16. N. Yang, J. Zhai, D. Wang, Y. Chen and L. Jiang, ACS Nano, 2010, 4, 887–894 CrossRef CAS PubMed.
  17. C. H. Ng, H. N. Lim, S. Hayase, I. Harrison, A. Pandikumar and N. M. Huang, J. Power Sources, 2015, 296, 169–185 CrossRef CAS.
  18. Y. H. Ng, I. V. Lightcap, K. Goodwin, M. Matsumura and P. V. Kamat, J. Phys. Chem. Lett., 2010, 1, 2222–2227 CrossRef CAS.
  19. R. Nair, P. Blake, A. Grigorenko, K. Novoselov, T. Booth, T. Stauber, N. Peres and A. Gein, Science, 2008, 320, 1308–1308 CrossRef CAS PubMed.
  20. S. Stankovich, D. A. Dikin, G. H. Dommett, K. M. Kohlhaas, E. J. Zimney, E. A. Stach, R. D. Piner, S. T. Nguyen and R. S. Ruoff, Nature, 2006, 442, 282–286 CrossRef CAS PubMed.
  21. D. Li and R. B. Kaner, Science, 2008, 320, 1170–1171 CrossRef CAS PubMed.
  22. Y. Si and E. T. Samulski, Nano Lett., 2008, 8, 1679–1682 CrossRef CAS PubMed.
  23. G. Williams, B. Seger and P. V. Kamat, ACS Nano, 2008, 2, 1487–1491 CrossRef CAS PubMed.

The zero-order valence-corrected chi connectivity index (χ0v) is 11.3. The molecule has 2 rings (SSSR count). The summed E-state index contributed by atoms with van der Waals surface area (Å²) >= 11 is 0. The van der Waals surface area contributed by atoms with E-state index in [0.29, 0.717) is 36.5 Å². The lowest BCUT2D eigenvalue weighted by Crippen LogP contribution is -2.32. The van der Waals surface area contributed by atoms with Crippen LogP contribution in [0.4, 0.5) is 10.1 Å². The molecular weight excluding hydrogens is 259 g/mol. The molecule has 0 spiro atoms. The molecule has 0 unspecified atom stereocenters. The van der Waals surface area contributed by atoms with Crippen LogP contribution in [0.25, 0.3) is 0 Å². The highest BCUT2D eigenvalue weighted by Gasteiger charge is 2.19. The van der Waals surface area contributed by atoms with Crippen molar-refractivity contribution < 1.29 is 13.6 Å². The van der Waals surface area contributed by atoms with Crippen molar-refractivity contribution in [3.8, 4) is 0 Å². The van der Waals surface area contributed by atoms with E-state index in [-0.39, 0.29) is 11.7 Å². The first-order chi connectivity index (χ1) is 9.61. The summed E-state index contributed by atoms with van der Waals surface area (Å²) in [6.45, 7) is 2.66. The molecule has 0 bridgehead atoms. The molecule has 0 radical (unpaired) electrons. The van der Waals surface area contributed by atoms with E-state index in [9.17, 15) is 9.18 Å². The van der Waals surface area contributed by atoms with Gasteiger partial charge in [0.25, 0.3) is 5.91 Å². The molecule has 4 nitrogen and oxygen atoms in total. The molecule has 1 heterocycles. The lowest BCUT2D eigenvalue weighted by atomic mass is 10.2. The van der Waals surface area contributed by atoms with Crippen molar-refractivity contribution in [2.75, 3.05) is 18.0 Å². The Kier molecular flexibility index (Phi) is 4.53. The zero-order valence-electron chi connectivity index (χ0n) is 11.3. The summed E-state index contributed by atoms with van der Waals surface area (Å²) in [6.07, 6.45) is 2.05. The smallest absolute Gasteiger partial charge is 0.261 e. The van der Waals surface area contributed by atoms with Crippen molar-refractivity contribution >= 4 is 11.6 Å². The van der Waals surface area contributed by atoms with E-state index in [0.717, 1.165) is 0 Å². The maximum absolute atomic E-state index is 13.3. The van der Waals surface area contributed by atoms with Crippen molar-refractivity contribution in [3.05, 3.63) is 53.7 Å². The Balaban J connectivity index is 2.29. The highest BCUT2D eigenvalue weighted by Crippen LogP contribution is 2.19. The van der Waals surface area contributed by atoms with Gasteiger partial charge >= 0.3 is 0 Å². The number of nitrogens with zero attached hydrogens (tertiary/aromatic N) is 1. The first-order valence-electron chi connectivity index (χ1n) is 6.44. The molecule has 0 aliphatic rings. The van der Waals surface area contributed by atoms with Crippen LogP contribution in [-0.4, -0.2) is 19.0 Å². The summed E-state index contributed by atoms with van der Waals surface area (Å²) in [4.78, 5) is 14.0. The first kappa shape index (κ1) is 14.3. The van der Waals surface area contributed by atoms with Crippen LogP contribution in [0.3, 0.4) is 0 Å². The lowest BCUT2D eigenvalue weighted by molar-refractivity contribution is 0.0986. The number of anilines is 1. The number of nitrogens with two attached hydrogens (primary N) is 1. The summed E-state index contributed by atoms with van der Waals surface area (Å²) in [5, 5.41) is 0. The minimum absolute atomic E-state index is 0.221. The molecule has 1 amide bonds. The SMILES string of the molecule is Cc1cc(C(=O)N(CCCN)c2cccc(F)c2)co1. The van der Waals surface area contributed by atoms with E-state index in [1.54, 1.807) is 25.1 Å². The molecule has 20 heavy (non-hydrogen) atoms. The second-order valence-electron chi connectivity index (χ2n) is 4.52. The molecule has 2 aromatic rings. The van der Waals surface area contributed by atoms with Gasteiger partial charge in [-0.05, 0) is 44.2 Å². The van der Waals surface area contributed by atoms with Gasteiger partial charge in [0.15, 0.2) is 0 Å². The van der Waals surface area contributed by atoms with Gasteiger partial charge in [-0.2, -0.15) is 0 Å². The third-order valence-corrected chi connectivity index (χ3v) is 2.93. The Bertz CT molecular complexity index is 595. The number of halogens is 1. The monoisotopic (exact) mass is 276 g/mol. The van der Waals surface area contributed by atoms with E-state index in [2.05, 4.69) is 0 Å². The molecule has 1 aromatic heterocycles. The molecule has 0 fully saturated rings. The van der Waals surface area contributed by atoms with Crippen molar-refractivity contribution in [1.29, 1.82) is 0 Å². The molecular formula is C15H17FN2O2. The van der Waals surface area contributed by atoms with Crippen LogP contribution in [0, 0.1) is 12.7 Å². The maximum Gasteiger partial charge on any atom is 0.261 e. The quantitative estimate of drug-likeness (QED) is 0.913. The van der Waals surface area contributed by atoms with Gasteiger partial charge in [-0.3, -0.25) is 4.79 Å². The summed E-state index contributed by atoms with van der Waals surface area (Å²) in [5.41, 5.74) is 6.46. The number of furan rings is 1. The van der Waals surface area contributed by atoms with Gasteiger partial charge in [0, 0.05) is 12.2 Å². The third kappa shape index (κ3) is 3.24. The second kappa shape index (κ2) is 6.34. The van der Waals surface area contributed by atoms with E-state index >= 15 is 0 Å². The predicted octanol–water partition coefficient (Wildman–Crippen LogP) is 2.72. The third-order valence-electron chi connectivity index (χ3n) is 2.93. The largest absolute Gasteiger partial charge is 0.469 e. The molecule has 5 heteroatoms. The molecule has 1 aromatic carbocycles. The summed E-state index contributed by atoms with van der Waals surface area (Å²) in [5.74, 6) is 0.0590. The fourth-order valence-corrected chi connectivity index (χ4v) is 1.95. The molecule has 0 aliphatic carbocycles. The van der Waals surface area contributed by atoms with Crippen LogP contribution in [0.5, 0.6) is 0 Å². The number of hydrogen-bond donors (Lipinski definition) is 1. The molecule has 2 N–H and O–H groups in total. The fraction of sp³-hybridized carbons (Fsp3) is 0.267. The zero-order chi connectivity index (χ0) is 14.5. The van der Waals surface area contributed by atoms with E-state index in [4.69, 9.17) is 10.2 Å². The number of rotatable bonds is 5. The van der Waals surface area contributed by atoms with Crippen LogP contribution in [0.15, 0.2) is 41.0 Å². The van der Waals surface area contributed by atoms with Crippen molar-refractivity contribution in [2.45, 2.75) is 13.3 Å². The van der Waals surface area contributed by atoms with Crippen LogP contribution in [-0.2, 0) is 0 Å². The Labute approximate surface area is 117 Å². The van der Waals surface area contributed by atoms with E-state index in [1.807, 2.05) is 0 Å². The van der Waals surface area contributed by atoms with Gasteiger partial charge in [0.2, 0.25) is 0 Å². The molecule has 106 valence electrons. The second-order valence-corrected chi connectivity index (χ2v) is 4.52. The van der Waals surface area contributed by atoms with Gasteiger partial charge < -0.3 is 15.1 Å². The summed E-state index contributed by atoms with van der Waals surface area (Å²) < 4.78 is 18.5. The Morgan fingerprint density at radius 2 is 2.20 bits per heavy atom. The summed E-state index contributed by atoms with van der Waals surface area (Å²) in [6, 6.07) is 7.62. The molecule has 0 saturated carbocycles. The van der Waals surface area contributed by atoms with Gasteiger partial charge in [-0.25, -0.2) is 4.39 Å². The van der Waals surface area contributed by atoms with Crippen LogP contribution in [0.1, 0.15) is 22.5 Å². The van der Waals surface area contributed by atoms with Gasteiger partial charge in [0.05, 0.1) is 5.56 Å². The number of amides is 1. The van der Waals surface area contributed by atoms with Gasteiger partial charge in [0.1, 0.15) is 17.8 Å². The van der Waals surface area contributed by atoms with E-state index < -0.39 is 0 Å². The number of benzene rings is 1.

24. S. A. Kazmi, S. Hameed, A. S. Ahmed, M. Arshad and A. Azam, J. Alloys Compd., 2017, 691, 659–665 CrossRef CAS.
  25. B. Tang, G. Hu, H. Gao and Z. Shi, J. Power Sources, 2013, 234, 60–68 CrossRef CAS.
  26. Z. Xiang, X. Zhou, G. Wan, G. Zhang and D. Cao, ACS Sustainable Chem. Eng., 2014, 2, 1234–1240 CrossRef CAS.
  27. C. H. Shan, H. Zhan, W. L. Chen, Z. M. Su and E. B. Wang, J. Mater. Chem. A, 2016, 4, 3297–3303 CAS.
  28. E. Singh and H. S. Nalwa, Sci. Adv. Mater., 2015, 7, 1863–1912 CrossRef CAS.
  29. C. B. Song, Y. H. Qiang, Y. L. Zhao, X. Q. Gu, L. Zhu, J. Song and X. Liu, Int. J. Electrochem. Sci., 2014, 9, 8090–8096 Search PubMed.